Fashion by Yohji Yamamoto
The Figure 1 above is a runway shot of a model wearing wide culottes that closely resemble a skirt. To the uninitiated, wide culottes might be a metaphor for a skirt. In reality, the cut is a specific hakama pants worn by Japanese men in the field of aikido made famous by Morihei Ueshiba, the founder of traditional Japanese art of aikido (Figure 2).
These common terms appear in fashion retailers online as it is necessary to catalogue and define the garments they stock for the ease of the consumer. Any process of cataloguing requires categories (Cabonero, 2013) and when those categories are binary and leave no room for vagueness, there is no allowance for anything that falls out of the specific categories. This categorisation causes designers to design within set boundaries, rejecting the categorisation will invoke creative outcomes like the ones produced by Kawakubo. Yamamoto has managed to find a middle ground that appeals to his market while keeping garments uniquely deconstructed.
For the Spring/Summer 2015 season, Yamamoto designed garments that were able to tie and cinch with rope and strings. For the runway, the rope and strings were let loose and the garments looked like it was falling apart as seen in Figure 3. It was in essence a story of a woman coming undone in a sensual way. The ornaments dangled while revealing parts of the body.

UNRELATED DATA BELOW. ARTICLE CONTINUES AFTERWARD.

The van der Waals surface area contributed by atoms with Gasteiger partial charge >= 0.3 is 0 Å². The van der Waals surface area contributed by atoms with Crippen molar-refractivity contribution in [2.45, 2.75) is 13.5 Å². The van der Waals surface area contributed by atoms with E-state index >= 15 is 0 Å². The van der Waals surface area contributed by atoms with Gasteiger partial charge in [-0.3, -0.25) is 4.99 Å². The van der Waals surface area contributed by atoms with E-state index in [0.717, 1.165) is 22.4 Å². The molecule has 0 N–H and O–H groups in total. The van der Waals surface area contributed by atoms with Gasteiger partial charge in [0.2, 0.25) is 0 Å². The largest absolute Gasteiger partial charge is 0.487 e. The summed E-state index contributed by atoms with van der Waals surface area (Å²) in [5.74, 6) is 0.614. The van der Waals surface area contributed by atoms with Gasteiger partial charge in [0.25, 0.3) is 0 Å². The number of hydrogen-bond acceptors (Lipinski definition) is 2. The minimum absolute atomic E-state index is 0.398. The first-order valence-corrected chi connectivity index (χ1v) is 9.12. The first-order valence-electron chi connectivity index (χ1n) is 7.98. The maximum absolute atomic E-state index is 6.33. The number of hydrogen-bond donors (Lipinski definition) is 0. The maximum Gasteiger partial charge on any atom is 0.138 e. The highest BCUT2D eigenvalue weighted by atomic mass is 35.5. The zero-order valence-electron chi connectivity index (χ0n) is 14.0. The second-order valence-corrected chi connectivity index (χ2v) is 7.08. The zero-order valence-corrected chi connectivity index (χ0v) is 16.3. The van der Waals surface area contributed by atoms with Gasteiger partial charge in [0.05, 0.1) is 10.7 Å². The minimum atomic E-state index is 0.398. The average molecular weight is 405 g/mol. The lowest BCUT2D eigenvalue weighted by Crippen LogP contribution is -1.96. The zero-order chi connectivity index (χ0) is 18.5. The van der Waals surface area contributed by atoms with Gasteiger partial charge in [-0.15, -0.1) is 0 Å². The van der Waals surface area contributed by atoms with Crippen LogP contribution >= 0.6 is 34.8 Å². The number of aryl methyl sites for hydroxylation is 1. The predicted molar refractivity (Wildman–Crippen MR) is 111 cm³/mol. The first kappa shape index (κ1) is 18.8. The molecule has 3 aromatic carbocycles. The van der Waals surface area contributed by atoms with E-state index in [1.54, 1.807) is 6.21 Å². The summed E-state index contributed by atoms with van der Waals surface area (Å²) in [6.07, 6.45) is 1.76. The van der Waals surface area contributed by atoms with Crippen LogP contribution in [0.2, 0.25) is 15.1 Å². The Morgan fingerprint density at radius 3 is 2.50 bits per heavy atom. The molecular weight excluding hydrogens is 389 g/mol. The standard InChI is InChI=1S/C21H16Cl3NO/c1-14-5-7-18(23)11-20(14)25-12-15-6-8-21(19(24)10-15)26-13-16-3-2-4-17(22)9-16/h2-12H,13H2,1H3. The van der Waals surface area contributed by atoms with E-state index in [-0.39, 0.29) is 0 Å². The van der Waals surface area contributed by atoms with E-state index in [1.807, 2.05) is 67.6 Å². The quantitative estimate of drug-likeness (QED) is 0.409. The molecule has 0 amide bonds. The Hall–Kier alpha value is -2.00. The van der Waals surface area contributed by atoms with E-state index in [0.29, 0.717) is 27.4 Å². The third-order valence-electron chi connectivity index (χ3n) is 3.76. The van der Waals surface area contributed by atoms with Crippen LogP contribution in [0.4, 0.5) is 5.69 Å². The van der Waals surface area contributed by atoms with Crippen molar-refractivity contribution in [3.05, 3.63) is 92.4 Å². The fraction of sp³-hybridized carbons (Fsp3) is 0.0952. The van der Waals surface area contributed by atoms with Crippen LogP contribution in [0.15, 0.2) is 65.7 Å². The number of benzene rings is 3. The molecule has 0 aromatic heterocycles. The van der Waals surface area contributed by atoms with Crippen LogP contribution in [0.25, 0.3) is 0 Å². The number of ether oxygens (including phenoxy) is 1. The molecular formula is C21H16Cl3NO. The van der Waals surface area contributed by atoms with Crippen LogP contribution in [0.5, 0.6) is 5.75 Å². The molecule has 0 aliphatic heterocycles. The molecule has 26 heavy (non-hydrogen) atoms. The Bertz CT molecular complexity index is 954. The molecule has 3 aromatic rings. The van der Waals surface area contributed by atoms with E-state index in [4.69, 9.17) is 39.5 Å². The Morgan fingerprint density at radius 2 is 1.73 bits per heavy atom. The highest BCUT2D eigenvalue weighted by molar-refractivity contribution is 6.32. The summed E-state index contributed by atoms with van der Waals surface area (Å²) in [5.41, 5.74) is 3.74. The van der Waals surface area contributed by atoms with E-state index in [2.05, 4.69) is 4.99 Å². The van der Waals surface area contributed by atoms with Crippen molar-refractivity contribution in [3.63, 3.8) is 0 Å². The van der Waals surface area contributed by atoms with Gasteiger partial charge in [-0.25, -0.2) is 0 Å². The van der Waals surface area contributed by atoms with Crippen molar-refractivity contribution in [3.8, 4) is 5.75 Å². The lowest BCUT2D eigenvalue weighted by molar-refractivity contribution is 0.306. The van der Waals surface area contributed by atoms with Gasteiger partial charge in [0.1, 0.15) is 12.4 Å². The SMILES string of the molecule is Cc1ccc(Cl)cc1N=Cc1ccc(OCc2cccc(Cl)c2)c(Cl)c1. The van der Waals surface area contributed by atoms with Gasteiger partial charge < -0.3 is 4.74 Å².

In Figure 4, it is seen that his illustration style involves only the key essentials of his design methodology being shape and silhouette. Every other detail is taken out, button placements, a face, hems and even the existence of layered garments. The notion of the garment itself is bare, it could be a figure wearing an overcoat standing sideways or a figure wearing a dress holding on to a walking cane with the left hand. This ill-defined illustration allows Yamamoto to be flexible in creation. If the ‘Evaluation’ stage of the Basic Cycle of Design claims properties have to be compared with the corresponding desired properties in the design specification (i.e. from illustration to final product) and in doing so, there should always be differences and it more often than not excels in making the product creatively unique (Roozenburg and Eekels, 1995). In doing so, Yamamoto has created unique garments that while follow a structure, unlike Kawakubu, still introducing a unique flair.